As if losing a baby isn’t devastating enough, too many women feel they can’t mention what’s happened to them.
Whether you’re an average woman or a high-profile celebrity, the stigma is the same.
Despite the fact that they’re very common; among women who know they’re pregnant, one in six pregnancies will end in miscarriage.
Yet many of us aren’t aware of this, as no one talks about it.
Which is what one social media hashtag, #ihadamiscarriage, is hoping to change.
Jessica Zucker, a psychologist specialising in women’s reproductive and maternal mental health based in Los Angeles, US, thought up #ihadamiscarriage after miscarrying at 16 weeks pregnant with her second child.
After her loss, she began to tell her story through a series of essays which she added the hashtag to.
In 2015, she then went on to create a new Instagram account IHadAMiscarriage, which invites women to tell their own stories of lost pregnancies.
And each touching story reveals just how different each woman’s experience of is.
While Zucker’s first pregnancy went smoothly, her second pregnancy ended in a traumatic miscarriage in her second trimester.
After 16 weeks, she started spotting, and went into labour.
She delivered at home alone, and began hemorrhaging, when her husband returned home and rushed her to hospital to remove the placenta and remnants of the pregnancy.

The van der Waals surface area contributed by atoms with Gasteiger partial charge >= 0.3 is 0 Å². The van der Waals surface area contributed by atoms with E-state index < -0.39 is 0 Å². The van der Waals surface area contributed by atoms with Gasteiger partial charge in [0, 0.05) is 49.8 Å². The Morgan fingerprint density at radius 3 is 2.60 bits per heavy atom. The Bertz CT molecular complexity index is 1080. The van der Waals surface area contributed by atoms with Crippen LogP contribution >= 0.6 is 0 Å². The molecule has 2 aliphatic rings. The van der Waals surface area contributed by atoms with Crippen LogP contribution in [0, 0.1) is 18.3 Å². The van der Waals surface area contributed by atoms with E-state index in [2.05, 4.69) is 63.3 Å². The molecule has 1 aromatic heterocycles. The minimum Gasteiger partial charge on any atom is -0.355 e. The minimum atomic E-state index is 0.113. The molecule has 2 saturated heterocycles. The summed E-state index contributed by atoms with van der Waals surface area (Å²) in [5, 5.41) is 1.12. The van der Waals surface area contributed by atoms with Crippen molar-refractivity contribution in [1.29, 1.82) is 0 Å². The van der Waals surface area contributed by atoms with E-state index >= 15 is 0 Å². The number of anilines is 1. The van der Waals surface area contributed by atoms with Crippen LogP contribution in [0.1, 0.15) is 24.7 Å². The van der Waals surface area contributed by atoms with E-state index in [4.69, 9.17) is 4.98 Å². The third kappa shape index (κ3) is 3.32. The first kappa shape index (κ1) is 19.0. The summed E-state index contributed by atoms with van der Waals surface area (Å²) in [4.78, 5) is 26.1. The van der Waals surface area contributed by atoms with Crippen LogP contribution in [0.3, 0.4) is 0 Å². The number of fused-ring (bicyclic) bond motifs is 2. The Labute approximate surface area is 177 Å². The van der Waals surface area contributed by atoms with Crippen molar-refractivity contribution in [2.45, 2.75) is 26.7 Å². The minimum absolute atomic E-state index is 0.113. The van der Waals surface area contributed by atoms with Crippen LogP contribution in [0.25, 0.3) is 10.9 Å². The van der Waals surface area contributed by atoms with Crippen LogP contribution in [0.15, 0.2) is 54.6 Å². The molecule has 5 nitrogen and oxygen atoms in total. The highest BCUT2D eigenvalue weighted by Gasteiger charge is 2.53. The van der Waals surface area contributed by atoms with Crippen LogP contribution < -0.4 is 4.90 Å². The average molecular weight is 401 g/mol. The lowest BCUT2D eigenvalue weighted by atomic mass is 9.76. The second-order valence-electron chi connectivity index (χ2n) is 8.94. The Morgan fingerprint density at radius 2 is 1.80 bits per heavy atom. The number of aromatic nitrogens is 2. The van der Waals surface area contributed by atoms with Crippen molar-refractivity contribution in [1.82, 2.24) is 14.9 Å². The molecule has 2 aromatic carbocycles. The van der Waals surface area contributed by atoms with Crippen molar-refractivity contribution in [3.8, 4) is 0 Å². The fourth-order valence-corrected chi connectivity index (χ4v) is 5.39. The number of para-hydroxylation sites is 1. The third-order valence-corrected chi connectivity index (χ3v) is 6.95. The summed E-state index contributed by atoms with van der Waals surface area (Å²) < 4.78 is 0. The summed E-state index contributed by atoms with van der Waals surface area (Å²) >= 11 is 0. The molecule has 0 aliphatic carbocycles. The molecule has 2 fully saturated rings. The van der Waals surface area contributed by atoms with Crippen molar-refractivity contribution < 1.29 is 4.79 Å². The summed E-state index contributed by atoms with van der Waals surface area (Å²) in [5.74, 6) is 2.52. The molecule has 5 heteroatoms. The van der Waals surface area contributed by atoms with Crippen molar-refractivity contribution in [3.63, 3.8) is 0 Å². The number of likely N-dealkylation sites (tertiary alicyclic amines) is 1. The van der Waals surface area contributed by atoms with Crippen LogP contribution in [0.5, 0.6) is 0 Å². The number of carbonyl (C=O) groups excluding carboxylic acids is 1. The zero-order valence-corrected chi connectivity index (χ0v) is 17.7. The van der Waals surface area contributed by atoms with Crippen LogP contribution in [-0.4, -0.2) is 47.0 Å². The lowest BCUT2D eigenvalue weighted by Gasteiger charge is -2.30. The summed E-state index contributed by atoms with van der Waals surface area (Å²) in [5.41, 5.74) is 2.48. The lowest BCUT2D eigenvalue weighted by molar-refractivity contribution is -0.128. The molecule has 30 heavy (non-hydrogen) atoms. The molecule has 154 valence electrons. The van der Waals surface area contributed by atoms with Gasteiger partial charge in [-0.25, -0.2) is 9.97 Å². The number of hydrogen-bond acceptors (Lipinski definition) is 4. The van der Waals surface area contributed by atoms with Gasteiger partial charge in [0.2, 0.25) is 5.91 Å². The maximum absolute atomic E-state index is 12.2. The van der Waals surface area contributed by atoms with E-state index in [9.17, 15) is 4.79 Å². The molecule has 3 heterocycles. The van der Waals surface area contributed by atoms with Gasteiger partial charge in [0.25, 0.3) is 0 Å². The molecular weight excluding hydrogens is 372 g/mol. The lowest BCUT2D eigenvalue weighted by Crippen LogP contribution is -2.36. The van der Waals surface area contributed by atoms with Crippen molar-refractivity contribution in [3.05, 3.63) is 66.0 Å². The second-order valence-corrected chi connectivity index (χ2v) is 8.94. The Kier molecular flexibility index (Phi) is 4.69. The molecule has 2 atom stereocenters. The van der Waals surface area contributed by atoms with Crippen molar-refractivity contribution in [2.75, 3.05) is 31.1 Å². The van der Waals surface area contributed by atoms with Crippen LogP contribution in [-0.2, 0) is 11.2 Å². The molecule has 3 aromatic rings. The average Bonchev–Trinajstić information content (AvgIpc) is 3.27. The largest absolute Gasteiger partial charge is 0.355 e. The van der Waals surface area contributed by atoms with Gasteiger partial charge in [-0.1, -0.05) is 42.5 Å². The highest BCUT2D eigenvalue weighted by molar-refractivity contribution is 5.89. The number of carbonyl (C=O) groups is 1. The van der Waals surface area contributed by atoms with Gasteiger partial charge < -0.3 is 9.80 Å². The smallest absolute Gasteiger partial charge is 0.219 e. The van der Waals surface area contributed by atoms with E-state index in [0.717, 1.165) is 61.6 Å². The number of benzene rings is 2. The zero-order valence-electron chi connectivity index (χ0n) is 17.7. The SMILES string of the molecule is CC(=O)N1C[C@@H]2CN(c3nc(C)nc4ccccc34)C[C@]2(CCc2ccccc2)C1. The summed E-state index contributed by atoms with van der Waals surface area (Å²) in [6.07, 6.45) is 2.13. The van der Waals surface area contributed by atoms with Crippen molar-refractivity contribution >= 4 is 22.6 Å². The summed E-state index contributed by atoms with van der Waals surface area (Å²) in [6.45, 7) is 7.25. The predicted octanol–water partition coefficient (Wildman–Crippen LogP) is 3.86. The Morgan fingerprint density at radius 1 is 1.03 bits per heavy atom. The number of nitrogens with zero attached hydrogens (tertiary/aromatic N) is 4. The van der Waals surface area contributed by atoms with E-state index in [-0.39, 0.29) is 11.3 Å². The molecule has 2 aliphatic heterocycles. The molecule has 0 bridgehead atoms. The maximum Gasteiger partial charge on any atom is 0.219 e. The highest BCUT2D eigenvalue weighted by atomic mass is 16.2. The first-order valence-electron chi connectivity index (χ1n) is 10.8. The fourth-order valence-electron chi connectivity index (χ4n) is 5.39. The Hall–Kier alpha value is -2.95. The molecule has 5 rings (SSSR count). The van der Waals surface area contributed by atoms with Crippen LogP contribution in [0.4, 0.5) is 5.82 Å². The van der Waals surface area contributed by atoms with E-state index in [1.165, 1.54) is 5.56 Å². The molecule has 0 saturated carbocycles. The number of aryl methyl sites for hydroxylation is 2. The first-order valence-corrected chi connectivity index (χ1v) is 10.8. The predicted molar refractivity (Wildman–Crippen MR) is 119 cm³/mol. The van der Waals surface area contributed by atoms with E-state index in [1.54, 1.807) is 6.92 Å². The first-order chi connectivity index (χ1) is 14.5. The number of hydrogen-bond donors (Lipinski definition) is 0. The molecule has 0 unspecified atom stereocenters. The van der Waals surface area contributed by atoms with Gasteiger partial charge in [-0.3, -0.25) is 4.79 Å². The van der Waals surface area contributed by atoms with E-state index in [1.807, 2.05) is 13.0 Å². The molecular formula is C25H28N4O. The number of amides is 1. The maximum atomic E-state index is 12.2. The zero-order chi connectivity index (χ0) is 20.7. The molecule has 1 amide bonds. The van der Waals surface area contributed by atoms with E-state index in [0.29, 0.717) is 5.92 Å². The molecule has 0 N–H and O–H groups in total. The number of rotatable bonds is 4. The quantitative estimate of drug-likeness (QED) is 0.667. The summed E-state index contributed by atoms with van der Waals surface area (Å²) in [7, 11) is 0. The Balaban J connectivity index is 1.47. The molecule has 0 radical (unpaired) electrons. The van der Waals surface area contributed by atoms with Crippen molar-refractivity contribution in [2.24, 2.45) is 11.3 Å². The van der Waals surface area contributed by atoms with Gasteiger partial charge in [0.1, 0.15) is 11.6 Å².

“Two hours later I went back to my house and was no longer pregnant,” Zucker told Self.
“That was pretty much the most profound thing that ever happened in my life. The most traumatic.”
Medical tests soon revealed the fetus had chromosomal abnormalities which, if Zucker had known about, she may have chosen to terminate.
While she has since tried again and given birth to a rainbow baby, Zucker has seen the experience as an opportunity to help women who feel ashamed about their own miscarriages.
“My personal experience was a way to model for other women around the world that there is absolutely no shame in loss,” she said.
And she hopes that the Instagram account and hashtag will help women to understand there is absolutely no shame in miscarrying, nor talking about it.
“By putting it out there in the world and sharing it with women globally, people then feel this sense of recognition and a robust community,” she said.
“I don’t have to know you, because it’s social media, but I know those feelings so well.
“In so many of comments or messages people say, ‘I could have written this myself.’
“Part of the point is to really show that we’re more similar than we think.”
Check out the account here.
Read more from Yahoo Style UK: